Paulette Fox
 Paulette Fox,

Paulette Fox Bio

As Executive Director of the Opportunities Industrialization Center (OIC) of New Britain, Ms. Fox has been committed to leading the advancement of the underserved youth and adults of the city since 1985. In fact, she is the first African American female Executive Director of the OIC.

Paulette reflects on her decision to bring Juneteenth to New Britain. She says, “As a child growing up in Hartford, my mother and father always went to Juneteenth. When I came to New Britain 38 years ago and got involved with the OIC and relocated here, I got involved with the Museum of American Art.” Paulette continues, “Together with the Museum, we thought it would be wonderful to have our own Juneteenth—but with a different kind of cultural aspect.”

Ms. Fox thought it would be important to remind the community about this pivotal day in the history of America. She felt that the smaller size of the city would allow for a more intimate experience than a larger event like the Harford’s. She felt that the diversity in New Britain would be wonderfully served by a Juneteenth celebration. Paulette says, “We created Juneteenth to represent not just what African Americans went through, but we connected with other cultures like the Polish community, the Asian communities, the Latino community—so that people could celebrate their own cultures while coming together on Juneteenth. Together, they could experience the historical significance of what African Americans went through.”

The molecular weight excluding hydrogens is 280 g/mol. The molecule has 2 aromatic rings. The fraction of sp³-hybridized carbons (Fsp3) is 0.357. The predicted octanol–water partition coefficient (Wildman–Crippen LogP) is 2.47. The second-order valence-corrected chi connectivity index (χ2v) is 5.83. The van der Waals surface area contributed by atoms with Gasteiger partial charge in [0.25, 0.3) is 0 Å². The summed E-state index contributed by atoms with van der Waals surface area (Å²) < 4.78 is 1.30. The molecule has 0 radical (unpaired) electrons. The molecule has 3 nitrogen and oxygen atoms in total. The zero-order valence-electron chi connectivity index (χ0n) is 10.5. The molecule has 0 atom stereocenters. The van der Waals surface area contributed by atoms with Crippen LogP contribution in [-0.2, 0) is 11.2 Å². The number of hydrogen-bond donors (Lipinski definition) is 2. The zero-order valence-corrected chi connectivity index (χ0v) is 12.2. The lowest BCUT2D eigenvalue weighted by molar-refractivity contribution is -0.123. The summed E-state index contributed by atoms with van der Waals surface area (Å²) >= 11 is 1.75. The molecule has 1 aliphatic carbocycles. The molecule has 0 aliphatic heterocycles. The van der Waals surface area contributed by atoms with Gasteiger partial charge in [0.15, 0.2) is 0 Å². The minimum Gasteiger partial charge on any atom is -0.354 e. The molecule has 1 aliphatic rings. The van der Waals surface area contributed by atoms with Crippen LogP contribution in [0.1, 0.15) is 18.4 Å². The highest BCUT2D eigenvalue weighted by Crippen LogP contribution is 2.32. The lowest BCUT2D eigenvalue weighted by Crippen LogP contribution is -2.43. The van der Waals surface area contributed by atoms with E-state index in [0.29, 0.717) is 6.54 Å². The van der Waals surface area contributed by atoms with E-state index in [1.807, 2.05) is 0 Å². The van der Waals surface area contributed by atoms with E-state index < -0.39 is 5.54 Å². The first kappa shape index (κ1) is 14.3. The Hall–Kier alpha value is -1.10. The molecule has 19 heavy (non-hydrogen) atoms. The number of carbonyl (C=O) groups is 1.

Paulette appreciates that the collection and exhibitions at the NBMAA reflect diverse perspectives and that the Museum “makes it feel like home” for African Americans and people of other backgrounds. “It was so important to have the celebration here because it’s very important to have African Americans and different ethnic groups visit the Museum and understand the history of American art,” she says. For 23 years, the Juneteenth event at the NBMAA has represented the dynamic cultural identities of the community through food, music, and the shared understanding of the impact of the holiday.

“I get so emotional when I think that in today’s world, we all come together to celebrate Juneteenth as a national holiday,” says Ms. Fox. “I can just feel what happened on Juneteenth when it was found out by my ancestors years after Emancipation that they were free.”